In any case, the romantic perception of the Charltons as footballing brothers in arms has gone for ever

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Going back further in time than it is comfortable to remember I used to find it strange that Jack and Bobby Charlton were not drawn to each other in the way you expect brothers to be. They are different, that's for sure, but variance in personality did not fully explain why they spent very little time together.

After all, they were from a close-knit working class family, and added to its remarkable prowess at football by sharing in England's 1966 World Cup victory, falling into a tearful embrace at the final whistle. "We don't live in each other's pockets," Jack would grunt when questions about their relationship were put to him.

Later on it became clear that there was something deeper, something troublesome that both were determined to avoid in conversation. This can happen in families and the discreet thing was to let them get on with it. From time to time people in this trade asked if there was any substance to rumours that the Charltons had grown apart. "Not to my knowledge," I would reply as a small means of protecting their privacy.

It all came into the open last week when the Daily Mail began serialising Jack Charlton's forthcoming autobiography; disaffection, Jack's complaint that Bobby, his late mother's favourite, seldom bothered to visit her or show concern about her failing health. "I'll run my life the way I want to," Bobby is quoted as saying.

A baffling thing is why Jack chose to go public. Was the decision influenced by his publishers or did he simply want to put the record straight? In any case, the romantic perception of the Charltons as footballing brothers in arms has gone for ever.

I know Bobby fairly well but I know Jack better. Over the years we have formed what I like to think of as a friendship which makes the writing of this piece extremely difficult.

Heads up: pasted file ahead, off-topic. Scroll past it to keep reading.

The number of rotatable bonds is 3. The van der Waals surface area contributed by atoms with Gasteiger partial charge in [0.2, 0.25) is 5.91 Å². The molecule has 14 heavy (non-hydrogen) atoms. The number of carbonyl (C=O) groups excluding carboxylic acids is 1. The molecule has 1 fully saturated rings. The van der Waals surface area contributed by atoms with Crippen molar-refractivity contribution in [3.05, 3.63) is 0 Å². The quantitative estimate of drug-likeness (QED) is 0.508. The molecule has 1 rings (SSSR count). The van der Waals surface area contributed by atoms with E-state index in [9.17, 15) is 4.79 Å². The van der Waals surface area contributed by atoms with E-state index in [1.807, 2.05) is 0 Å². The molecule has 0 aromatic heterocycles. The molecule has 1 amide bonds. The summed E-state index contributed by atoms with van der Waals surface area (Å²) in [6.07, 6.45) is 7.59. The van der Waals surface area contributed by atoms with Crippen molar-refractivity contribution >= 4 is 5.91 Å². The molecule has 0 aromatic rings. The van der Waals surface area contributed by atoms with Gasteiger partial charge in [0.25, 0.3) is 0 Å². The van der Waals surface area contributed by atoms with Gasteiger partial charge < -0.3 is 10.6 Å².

Companions one year, long ago, on a coaching course at Lilleshall, we wondered what the future held for us. Jack was revealing an excellent mind for the game, but things at Leeds were not to his liking. Constantly at odds with the training staff who considered his natural stubbornness to be disruptive, his playing career was in limbo. "Don't know what it will lead to, where I'll end up," I remember him saying. All changed when Jack became reconciled with Don Revie, and went on to break through as a considerable international defender.

Importantly, fame didn't change him. Cussed was always the word that sprang quickest to mind in description and cussed he remains. Recalling their days together at Leeds, the former Republic of Ireland international John Giles said: "Jack wasn't always right but he was never wrong," which sums him up perfectly.

To suggest that envy on Jack's part caused the rift with Bobby is absolute nonsense. Even before his own career took off, Jack went around expressing pride in his younger brother's achievements. Later he would say: "When you think about the greatest players in history you have to include 'our kid' among them."

In a book we did together 12 years ago, Bobby told of his journey home after being released from hospital following the awful Munich air disaster in 1958. "When I'd recovered sufficiently to travel by train, Jack met me in London and drove me to Ashington where I was to spend a week or two. He didn't say very much and there were long silences. But I felt very close to him then."

Time did the relationship no favours. "Haven't spoken to him for ages," Jack would say when his brother's name cropped up in passing. "But it's no big deal. Ever since we left home we've gone our separate ways and playing together for England, a terrific thing for our parents, especially our mother, didn't make any difference."

Alf Ramsey was aware of the distance between them, so was Neil Phillips who served as England's medical officer at the 1970 World Cup in Mexico and brought Jack into football management when vice-chairman of Middlesbrough. "I'm very fond of them both, think of them as friends," he said, "but there was always something about their relationship you could never put a finger on."

That Bobby became an establishment figure, a director of Manchester United, and earned a knighthood, does not enter the equation. Fame furthered by the remarkable feats he performed as the Republic of Ireland's manager, Jack has simply followed the course that most suited him. The sad thing is that they are probably beyond reconciliation.

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